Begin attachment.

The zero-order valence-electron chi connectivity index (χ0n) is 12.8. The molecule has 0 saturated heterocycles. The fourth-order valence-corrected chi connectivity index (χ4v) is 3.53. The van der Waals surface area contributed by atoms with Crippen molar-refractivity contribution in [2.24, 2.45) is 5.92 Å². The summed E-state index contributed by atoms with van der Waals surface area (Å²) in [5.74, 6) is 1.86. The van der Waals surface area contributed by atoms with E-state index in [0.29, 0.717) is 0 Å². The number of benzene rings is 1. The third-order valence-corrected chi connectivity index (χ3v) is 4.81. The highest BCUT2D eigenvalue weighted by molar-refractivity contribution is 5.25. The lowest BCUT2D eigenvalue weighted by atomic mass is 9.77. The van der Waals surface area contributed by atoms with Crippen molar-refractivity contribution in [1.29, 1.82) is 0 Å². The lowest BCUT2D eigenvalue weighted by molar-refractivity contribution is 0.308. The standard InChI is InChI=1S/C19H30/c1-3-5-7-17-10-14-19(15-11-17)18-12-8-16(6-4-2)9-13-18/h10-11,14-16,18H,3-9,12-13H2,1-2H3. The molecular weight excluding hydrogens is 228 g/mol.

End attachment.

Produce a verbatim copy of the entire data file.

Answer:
The zero-order valence-electron chi connectivity index (χ0n) is 12.8. The molecule has 0 saturated heterocycles. The fourth-order valence-corrected chi connectivity index (χ4v) is 3.53. The van der Waals surface area contributed by atoms with Crippen molar-refractivity contribution in [2.24, 2.45) is 5.92 Å². The summed E-state index contributed by atoms with van der Waals surface area (Å²) in [5.74, 6) is 1.86. The van der Waals surface area contributed by atoms with E-state index in [0.29, 0.717) is 0 Å². The number of benzene rings is 1. The third-order valence-corrected chi connectivity index (χ3v) is 4.81. The highest BCUT2D eigenvalue weighted by molar-refractivity contribution is 5.25. The lowest BCUT2D eigenvalue weighted by atomic mass is 9.77. The van der Waals surface area contributed by atoms with Crippen molar-refractivity contribution in [1.29, 1.82) is 0 Å². The lowest BCUT2D eigenvalue weighted by molar-refractivity contribution is 0.308. The standard InChI is InChI=1S/C19H30/c1-3-5-7-17-10-14-19(15-11-17)18-12-8-16(6-4-2)9-13-18/h10-11,14-16,18H,3-9,12-13H2,1-2H3. The molecular weight excluding hydrogens is 228 g/mol.